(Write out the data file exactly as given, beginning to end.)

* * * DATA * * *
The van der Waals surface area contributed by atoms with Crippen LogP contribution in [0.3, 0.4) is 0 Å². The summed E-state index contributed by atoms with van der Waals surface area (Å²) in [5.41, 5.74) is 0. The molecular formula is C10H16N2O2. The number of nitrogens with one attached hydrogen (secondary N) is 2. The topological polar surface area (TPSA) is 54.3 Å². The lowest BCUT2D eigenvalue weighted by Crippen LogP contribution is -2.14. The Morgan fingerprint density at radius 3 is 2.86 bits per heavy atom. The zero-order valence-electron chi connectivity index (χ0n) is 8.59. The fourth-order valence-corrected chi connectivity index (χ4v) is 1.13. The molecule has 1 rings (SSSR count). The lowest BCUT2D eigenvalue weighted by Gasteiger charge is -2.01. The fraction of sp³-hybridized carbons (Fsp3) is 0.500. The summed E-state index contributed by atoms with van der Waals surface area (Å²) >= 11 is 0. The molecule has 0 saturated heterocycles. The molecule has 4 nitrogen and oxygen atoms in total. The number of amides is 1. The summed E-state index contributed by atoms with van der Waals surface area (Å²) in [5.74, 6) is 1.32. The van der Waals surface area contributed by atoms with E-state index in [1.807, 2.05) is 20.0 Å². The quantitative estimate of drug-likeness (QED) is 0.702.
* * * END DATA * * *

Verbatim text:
The van der Waals surface area contributed by atoms with Crippen LogP contribution in [0.3, 0.4) is 0 Å². The summed E-state index contributed by atoms with van der Waals surface area (Å²) in [5.41, 5.74) is 0. The molecular formula is C10H16N2O2. The number of nitrogens with one attached hydrogen (secondary N) is 2. The topological polar surface area (TPSA) is 54.3 Å². The lowest BCUT2D eigenvalue weighted by Crippen LogP contribution is -2.14. The Morgan fingerprint density at radius 3 is 2.86 bits per heavy atom. The zero-order valence-electron chi connectivity index (χ0n) is 8.59. The fourth-order valence-corrected chi connectivity index (χ4v) is 1.13. The molecule has 1 rings (SSSR count). The lowest BCUT2D eigenvalue weighted by Gasteiger charge is -2.01. The fraction of sp³-hybridized carbons (Fsp3) is 0.500. The summed E-state index contributed by atoms with van der Waals surface area (Å²) >= 11 is 0. The molecule has 0 saturated heterocycles. The molecule has 4 nitrogen and oxygen atoms in total. The number of amides is 1. The summed E-state index contributed by atoms with van der Waals surface area (Å²) in [5.74, 6) is 1.32. The van der Waals surface area contributed by atoms with E-state index in [1.807, 2.05) is 20.0 Å². The quantitative estimate of drug-likeness (QED) is 0.702.